There are no free lunches, someone has to pay for this … And extreme interpretations of net neutrality, which seek to spread mistruths about Kroes’ intentions to protect the open internet and net neturality do not help us improve the best-efforts internet.
The policy we have is clear and we are proud of it.
We welcome input that can help us do it better, but we don’t welcome the input of those (not saying this includes Glyn!) just trying to trash our efforts to deal with a complex issue.

TaCktiX (profile) says:

Re: Investment is what boosts the best efforts internet

I find it hard to believe that money spent on internet infrastructure and investment doesn’t have sufficient ROI. Everyone uses the internet these days, especially in developed areas like the EU. If people are unable to get an ROI, that’s a business model problem they need to fix, not something that general users of the internet should be obligated into fixing fo them.

Anonymous Coward says:

Just to clarify the download ‘speed’ issue. Net Neutrality isn’t about paying for faster or slower download speeds. Net Neutrality deals in packet prioritization.

Packet Prioritization (also called Quality of Service) gives certain network traffic a higher priority on congested networks, and slows some internet traffic down, while allowing higher prioritized traffic to flow at normal speed.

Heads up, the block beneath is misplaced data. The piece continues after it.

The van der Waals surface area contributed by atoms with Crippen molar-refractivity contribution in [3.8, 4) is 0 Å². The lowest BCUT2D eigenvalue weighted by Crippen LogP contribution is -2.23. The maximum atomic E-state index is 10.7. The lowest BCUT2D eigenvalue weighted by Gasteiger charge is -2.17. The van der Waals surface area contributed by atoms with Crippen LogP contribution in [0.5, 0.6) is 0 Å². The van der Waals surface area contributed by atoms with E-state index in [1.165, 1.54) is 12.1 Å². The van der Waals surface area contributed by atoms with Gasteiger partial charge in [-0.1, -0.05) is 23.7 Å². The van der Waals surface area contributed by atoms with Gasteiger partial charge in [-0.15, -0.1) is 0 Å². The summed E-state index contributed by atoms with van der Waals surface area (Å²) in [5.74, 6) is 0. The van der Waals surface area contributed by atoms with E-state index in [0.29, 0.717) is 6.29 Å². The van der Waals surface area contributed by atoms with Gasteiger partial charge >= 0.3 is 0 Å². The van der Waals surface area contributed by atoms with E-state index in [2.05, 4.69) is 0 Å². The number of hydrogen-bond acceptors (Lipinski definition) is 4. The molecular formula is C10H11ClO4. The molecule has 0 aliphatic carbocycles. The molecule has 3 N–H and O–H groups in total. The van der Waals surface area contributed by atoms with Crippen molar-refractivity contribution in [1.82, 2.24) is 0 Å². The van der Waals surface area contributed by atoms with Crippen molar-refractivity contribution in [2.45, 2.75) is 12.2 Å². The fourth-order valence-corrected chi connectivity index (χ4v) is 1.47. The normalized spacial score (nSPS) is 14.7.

If congestion is an issue, then the network needs to be upgraded. Packet Prioritization is a ‘temporary’ congestion fix, not a permanent fix.

I can’t believe someone made the statement “Someone has to pay a premium to fund network upgrades”. This is simply false.

All business and residential customers have been paying their bills month after month. If ISP’s can’t upgrade their networks, then either someone is skimming too much profits off the top, or the ISP isn’t properly managing their finances and deserves to go out of business, so a more financially competent company can take over and place it.

Anonymous Coward says:

Re: Re:

I can’t believe someone made the statement “Someone has to pay a premium to fund network upgrades”. This is simply false.

There are other options out there, you can pay for a dark fiber run to the nearest IX. You can pay Level 3, Cogent, Hurricane Electric, etc for port, bandwidth and a cross connect. I have never heard of a Tier 1 ISP ever doing any sort of shaping, unless of course it’s a requested service like MPLS. If you really are against all QoS and oversubscribing, then your only option is to become your own provider. Traffic shaping is a tool and a very necessary one at that, even imho on your personal home network.

When QoS fails is when they differentiate services, or purposely use peering disputes to disrupt internet traffic to specific parties.

After you come back with a few price quotes, than you can tell me about the price you are paying for that QoS, oversubscribed network.